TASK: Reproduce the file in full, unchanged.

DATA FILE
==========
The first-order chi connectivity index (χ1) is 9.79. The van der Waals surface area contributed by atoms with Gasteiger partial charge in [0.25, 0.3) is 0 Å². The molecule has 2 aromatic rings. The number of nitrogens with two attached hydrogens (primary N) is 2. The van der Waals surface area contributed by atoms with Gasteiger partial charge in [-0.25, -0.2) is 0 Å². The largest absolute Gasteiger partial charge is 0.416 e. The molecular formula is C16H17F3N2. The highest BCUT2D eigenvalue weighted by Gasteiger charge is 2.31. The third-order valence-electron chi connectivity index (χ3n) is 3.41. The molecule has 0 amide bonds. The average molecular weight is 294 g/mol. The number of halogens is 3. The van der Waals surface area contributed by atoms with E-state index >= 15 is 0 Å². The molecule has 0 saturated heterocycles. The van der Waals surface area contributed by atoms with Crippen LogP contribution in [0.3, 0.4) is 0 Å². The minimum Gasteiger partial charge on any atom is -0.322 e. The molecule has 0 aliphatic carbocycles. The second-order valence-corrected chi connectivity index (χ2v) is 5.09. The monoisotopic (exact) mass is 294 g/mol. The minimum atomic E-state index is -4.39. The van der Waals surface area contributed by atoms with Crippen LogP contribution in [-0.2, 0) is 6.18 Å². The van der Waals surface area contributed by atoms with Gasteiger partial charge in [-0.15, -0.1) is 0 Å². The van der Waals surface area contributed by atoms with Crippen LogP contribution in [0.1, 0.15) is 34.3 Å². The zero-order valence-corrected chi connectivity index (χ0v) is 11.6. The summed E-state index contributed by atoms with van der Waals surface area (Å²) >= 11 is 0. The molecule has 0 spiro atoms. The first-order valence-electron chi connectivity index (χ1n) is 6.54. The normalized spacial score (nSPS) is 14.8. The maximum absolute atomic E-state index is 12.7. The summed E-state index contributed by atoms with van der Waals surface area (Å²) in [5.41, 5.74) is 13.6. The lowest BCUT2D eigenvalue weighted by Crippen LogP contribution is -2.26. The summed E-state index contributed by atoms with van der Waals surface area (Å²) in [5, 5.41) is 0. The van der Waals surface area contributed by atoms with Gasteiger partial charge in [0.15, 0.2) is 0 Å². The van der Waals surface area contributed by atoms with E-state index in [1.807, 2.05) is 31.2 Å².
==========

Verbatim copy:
The first-order chi connectivity index (χ1) is 9.79. The van der Waals surface area contributed by atoms with Gasteiger partial charge in [0.25, 0.3) is 0 Å². The molecule has 2 aromatic rings. The number of nitrogens with two attached hydrogens (primary N) is 2. The van der Waals surface area contributed by atoms with Gasteiger partial charge in [-0.25, -0.2) is 0 Å². The largest absolute Gasteiger partial charge is 0.416 e. The molecular formula is C16H17F3N2. The highest BCUT2D eigenvalue weighted by Gasteiger charge is 2.31. The third-order valence-electron chi connectivity index (χ3n) is 3.41. The molecule has 0 amide bonds. The average molecular weight is 294 g/mol. The number of halogens is 3. The van der Waals surface area contributed by atoms with E-state index >= 15 is 0 Å². The molecule has 0 saturated heterocycles. The van der Waals surface area contributed by atoms with Crippen LogP contribution in [0.3, 0.4) is 0 Å². The minimum Gasteiger partial charge on any atom is -0.322 e. The molecule has 0 aliphatic carbocycles. The second-order valence-corrected chi connectivity index (χ2v) is 5.09. The monoisotopic (exact) mass is 294 g/mol. The minimum atomic E-state index is -4.39. The van der Waals surface area contributed by atoms with Crippen LogP contribution in [-0.2, 0) is 6.18 Å². The van der Waals surface area contributed by atoms with Gasteiger partial charge in [-0.15, -0.1) is 0 Å². The van der Waals surface area contributed by atoms with Crippen LogP contribution in [0.1, 0.15) is 34.3 Å². The zero-order valence-corrected chi connectivity index (χ0v) is 11.6. The summed E-state index contributed by atoms with van der Waals surface area (Å²) >= 11 is 0. The molecule has 0 spiro atoms. The first-order valence-electron chi connectivity index (χ1n) is 6.54. The normalized spacial score (nSPS) is 14.8. The maximum absolute atomic E-state index is 12.7. The summed E-state index contributed by atoms with van der Waals surface area (Å²) in [5.41, 5.74) is 13.6. The lowest BCUT2D eigenvalue weighted by Crippen LogP contribution is -2.26. The summed E-state index contributed by atoms with van der Waals surface area (Å²) in [5, 5.41) is 0. The van der Waals surface area contributed by atoms with Gasteiger partial charge in [0.15, 0.2) is 0 Å². The van der Waals surface area contributed by atoms with E-state index in [1.807, 2.05) is 31.2 Å².